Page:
What the nonmoving party must do is "go beyond the pleadings and by [its] own affidavits, or by the 'depositions, answers to interrogatories, and admissions on file,' designate 'specific facts showing that there is a genuine issue for trial.'" Celotex, 477 U.S. at 324; see also Lujan v. Nat'l Wildlife Fed'n, 497 U.S. 871, 888 (1990)(stating that "[t]he object of [Rule 56(e)] is not to replace conclusory allegations of the complaint . . . with conclusory allegations of an affidavit."); Anderson, 477 U.S. at 249; Big Apple BMW, Inc. v. BMW of N. Am., Inc., 974 F.2d 1358, 1363 (3d Cir. 1992), cert. denied, 507 U.S. 912 (1993) (stating that "[t]o raise a genuine issue of material fact . . . the opponent need not match, item for item, each piece of evidence proffered by the movant," but must "exceed the 'mere scintilla' threshold and . . . offer a genuine issue of material fact").
The Local Civil Rules supplement the Federal Rules of Civil Procedure and provide that "each side shall furnish a statement which sets forth material facts as to which there exists or does not exist a genuine issue." L. CIV. R. 56.1. "Where possible, a single joint Rule 56.1 statement is favored." Allyn Z. Lite, New Jersey Federal Practice Rules 192 (2006 ed.) (citations omitted). "Where a joint statement is not prepared, then, under the rule, 'facts submitted in the statement of material facts which remain uncontested by the opposing party are deemed admitted.'" Id. at 193 (citations omitted). However, "the parties' statements pursuant to Local Rule 56.1 "cannot bind the Court if other evidence establishes that the stipulated facts are in error." Id. (citation omitted).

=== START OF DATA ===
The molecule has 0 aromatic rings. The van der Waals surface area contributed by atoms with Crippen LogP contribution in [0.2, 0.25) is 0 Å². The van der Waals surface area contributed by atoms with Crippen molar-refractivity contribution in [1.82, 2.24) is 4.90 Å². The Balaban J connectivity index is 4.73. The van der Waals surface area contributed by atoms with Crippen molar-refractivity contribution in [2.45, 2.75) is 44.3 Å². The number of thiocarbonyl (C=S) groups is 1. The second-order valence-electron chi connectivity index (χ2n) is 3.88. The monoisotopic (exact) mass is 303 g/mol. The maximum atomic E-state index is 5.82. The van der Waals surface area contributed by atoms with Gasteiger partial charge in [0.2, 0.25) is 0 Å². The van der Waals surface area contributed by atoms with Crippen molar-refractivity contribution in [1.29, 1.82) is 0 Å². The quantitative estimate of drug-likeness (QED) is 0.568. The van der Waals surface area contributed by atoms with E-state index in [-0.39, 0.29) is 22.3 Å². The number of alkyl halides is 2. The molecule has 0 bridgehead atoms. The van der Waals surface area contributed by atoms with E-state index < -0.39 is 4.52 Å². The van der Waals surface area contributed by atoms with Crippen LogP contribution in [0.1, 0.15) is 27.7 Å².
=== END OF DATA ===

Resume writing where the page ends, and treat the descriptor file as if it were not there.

Plaintiff alleges violations of his First, Fourth, and Fourteenth Amendment rights, in addition to violations of his state constitutional rights. Although the contours of Plaintiff's separate claims remains unclear, Plaintiff appears to bring these claims under 42 U.S.C. § 1983 and 42 U.S.C. § 1981(a), (c), and the New Jersey Civil Rights Act, N.J. Stat. Ann. § 10:6-2. Defendants challenge the evidentiary support for each, and the Court considers each in turn.
With § 1983, Congress provided a federal forum for individuals to file actions for deprivations of their civil rights. This Section states:
Every person who, under color of any statute, ordinance, regulation, custom, or usage, of any State or Territory or the District of Columbia, subjects, or causes to be subjected, any citizen of the United States or other person within the jurisdiction thereof to the deprivation of any rights, privileges, or immunities secured by the Constitution and laws, shall be liable ...